|Part of a series on the|
|History of Georgia|
|Early Middle Ages|
|19th century onwards|
|Georgia (country) portal|
The Kingdom of Hereti (Georgian: ჰერეთის სამეფო, heretis samepo) was a kingdom in the medieval Caucasus on the Georgian-Albanian frontier. Nowadays it roughly corresponds to the southeastern corner of Georgia's Kakheti region and a portion of Azerbaijan's northwestern districts.
The area was inhabited in earliest times by Hers (referred to as Èrs as well), Sujs, Tchilbs, and Lbins. Collectively called Hers (Heretians), these tribes came under the rule of the Iberian kingdom in the 5th century BC. It was also ruled by Caucasian Albania.
With its decline, the area was gradually incorporated into the Iberian kingdom forming one of its duchies (saeristavo) in the 5th century and its peoples were eventually assimilated into the Georgians proper. It was when the name Hereti first appeared in the Georgian sources. According to traditional accounts, the name of the province originated from the legendary patriarch Heroes, the son of Thargamos, who founded the city of Hereti (later known as Khoranta) at the Alazani River.
As a reward for the contribution in struggle against the Arab occupants, the Kartlian ruler (erismtavari) Archil gave Hereti to the noble family of Bagrationi in the 740s-750s. After the death of the last Kartlian erismtavaris John and Juansher, the Heretian lords extended their fiefdoms and, in 787, established an independent principality (samtavro) with the capital in Shaki[unreliable source?]. The principality gained significant strength and prestige by 893 allowing Prince Hamam to be crowned the king. Alarmed by the increasing power of the Heretian kingdom, Kvirike I (892-918), the ruler of the neighbouring Kakhetian principality, allied himself with King Constantine III of Abkhazia and, in 915, campaigned against King Adarnase II Patrikios of Hereti (897-943). The allies occupied and divided the country but for a short time as Adarnase Patrikios soon reconquered what had been lost. A son and successor, Ishkhanik (943-951) ruled together with his mother Dinar, sister of Grand Magister Gurgen IV, Prince of Klarjeti (918-941). Under them, Hereti was forced to recognize the supremacy of the stronger neighbour, Principality of Deilam, ruled by the Salarid dynasty (Iranian Azerbaijan). In 950, Ishkhanik took advantage of the bitter power struggle in the Salarid State, and ceased to pay tribute effectively restoring his independence. It was during his reign, that the Heretians abandoned their Monophysite faith to convert to Georgian Orthodox Christianity.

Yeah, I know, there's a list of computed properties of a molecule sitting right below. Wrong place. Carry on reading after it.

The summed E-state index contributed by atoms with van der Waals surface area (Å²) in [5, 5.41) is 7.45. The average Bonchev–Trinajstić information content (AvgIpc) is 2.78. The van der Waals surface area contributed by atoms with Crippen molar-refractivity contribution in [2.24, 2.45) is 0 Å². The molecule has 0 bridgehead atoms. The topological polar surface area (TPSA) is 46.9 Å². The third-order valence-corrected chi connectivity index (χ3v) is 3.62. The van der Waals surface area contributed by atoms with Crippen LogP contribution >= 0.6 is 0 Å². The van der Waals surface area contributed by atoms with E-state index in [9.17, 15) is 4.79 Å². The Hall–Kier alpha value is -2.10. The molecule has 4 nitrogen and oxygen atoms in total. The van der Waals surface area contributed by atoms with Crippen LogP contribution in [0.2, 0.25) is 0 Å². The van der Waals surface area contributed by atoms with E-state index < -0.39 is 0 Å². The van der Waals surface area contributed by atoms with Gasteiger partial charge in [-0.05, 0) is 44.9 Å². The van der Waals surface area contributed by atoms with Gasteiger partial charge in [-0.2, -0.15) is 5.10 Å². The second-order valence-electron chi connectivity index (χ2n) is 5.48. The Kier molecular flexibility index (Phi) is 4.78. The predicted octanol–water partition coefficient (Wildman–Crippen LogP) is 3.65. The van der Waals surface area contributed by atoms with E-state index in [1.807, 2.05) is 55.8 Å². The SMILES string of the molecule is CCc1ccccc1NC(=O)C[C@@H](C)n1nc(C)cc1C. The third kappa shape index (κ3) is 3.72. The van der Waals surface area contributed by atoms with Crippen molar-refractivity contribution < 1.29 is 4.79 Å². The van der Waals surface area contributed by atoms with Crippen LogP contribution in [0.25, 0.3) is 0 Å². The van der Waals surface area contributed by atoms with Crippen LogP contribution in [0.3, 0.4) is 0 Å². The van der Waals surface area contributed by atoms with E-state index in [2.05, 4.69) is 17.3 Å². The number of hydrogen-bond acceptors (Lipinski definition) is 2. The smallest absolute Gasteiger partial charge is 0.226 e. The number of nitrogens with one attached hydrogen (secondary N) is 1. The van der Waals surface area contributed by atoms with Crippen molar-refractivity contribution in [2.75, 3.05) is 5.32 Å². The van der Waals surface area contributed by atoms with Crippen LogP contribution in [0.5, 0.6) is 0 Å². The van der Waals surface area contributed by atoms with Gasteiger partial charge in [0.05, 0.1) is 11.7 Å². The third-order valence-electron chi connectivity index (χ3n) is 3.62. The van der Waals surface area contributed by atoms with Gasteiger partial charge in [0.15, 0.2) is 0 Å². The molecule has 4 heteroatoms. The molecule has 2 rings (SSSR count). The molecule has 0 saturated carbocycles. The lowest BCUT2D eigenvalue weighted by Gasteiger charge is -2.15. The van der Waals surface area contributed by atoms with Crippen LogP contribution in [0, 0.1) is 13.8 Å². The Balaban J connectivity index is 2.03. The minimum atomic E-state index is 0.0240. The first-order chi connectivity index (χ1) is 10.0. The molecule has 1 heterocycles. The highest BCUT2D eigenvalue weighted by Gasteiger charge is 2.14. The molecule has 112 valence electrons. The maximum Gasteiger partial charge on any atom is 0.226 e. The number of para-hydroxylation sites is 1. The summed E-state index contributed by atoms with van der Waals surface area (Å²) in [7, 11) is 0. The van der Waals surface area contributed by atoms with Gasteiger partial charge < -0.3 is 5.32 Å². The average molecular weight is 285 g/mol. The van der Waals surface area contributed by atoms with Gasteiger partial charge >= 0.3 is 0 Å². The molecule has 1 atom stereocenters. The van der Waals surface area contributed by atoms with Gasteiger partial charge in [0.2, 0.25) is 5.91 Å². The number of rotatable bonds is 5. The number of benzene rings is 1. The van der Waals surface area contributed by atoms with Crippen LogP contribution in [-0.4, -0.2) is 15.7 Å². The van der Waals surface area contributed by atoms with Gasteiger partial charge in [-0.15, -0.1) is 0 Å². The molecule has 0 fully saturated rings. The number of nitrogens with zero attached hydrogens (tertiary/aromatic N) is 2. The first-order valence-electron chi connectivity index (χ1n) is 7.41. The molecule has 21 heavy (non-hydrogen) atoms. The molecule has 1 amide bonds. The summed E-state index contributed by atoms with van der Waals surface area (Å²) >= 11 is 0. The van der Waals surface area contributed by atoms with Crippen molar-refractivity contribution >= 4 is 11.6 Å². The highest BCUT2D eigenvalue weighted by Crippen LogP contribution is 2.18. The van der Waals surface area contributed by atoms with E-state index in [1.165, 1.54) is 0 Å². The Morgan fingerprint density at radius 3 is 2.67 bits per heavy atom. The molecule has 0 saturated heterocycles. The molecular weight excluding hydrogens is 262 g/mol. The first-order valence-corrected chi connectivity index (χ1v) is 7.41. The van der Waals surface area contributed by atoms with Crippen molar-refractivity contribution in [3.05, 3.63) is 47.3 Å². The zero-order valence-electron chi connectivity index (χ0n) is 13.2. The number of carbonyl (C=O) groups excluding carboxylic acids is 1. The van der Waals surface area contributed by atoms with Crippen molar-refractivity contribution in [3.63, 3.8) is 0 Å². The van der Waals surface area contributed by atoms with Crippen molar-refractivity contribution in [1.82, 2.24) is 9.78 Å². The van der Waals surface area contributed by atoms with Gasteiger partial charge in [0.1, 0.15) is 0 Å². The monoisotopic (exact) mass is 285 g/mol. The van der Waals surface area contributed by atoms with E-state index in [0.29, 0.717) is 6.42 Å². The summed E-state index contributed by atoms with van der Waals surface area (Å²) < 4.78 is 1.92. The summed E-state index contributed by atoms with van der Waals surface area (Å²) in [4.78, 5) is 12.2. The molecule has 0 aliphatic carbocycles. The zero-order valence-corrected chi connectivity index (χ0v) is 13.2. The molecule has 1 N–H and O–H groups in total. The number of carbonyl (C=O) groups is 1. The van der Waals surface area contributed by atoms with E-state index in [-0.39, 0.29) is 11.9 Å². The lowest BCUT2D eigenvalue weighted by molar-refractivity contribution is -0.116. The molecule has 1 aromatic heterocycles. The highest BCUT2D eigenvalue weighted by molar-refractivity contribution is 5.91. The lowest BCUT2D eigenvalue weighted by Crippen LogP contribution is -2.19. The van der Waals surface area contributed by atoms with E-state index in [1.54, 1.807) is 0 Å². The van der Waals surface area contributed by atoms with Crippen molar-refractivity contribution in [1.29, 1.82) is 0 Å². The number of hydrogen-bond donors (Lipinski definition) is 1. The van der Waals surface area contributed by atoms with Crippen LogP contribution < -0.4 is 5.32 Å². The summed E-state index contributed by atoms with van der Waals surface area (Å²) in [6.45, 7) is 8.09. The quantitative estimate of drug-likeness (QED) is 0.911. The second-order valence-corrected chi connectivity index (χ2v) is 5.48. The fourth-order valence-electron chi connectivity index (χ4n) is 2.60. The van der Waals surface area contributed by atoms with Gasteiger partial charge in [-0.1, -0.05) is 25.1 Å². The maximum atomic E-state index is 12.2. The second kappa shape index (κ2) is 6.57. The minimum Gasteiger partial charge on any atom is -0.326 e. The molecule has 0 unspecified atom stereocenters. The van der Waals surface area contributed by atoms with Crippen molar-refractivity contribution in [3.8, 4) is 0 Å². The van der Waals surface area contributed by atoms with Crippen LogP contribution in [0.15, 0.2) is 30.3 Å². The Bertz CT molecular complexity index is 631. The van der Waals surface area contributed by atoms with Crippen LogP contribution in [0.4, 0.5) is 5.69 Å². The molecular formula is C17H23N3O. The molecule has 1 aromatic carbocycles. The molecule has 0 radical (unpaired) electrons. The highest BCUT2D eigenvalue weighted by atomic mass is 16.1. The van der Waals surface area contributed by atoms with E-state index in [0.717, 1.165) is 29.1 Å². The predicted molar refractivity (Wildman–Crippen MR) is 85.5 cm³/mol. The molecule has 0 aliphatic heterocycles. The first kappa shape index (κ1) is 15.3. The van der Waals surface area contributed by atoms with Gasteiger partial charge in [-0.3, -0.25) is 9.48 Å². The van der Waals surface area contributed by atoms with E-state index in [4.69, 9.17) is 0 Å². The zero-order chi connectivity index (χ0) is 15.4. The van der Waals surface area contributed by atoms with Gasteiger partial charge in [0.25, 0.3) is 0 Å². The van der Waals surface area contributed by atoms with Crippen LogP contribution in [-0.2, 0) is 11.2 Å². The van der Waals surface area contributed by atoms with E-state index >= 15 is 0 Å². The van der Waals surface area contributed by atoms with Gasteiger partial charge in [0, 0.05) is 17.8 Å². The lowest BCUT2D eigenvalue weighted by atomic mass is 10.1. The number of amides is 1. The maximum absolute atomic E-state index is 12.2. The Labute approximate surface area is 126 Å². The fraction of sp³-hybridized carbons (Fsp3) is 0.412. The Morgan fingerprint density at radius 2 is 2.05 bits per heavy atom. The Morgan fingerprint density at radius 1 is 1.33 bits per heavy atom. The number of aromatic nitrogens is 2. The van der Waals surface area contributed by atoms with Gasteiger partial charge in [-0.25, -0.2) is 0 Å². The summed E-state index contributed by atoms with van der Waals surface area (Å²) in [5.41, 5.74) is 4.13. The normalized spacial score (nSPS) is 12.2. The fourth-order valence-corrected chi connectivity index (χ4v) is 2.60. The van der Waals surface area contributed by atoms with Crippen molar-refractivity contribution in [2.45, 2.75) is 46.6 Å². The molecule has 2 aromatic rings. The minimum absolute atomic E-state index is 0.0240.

The next Heretian ruler, John (Ioane Senekerim, 951-959) added to his kingdom part of the former Albanian kingdom and the eastern Georgian mountainous area Tzanaria. After his death, a local dynasty seems to have ceased to exist, and the kingdom fell under Kvirike II, Chorepiscopus of Kakheti (929-976). The area then was contested between his successor, David (976-1010), and the Georgian king Bagrat III who sought to bring all Georgian lands into a single monarchy. The next Kakhetian ruler, already titled as the king, Kvirike III the Great (1010–1037) finally absorbed Hereti into his “kingdom of Kakhs and Rans” in the 1020s. When the Georgian king David the Builder brought the kingdom under his control in 1104, Hereti became a saeristavo (i.e. a duchy) within the Georgian realm. Georgian rule of Hereti was interrupted by Atabegs of Azerbaijan, Khwarezmid Empire and Ilkhanid rule. After the final disintegration of the unified Georgian monarchy in 1466, Hereti came under the Kakhetian crown. Afterwards the name of the province itself has gradually disappeared from the historic records and public usage due to successively Karakoyunlu, Akkoyunlu, Safavid and Ottoman rules.
- Sahil Ibn Sumbat (815 - 840)
- Adarnase I (840 - 865)
- Hamam (865 - 893)
- Adarnase II Patrikios (897 - 943)
- Ishchanik (943 - 951)
- Jan Senekerim (951 - 959)
See also 
- ჰერეთის სამეფო (Georgian)
- Papuashvili, T. Problems of Heretian history. Tbilisi, 1970. (Georgian)
- Papuashvili, T. Kingdom of the Rans and Kakhs. Tbilisi, 1982. (Georgian)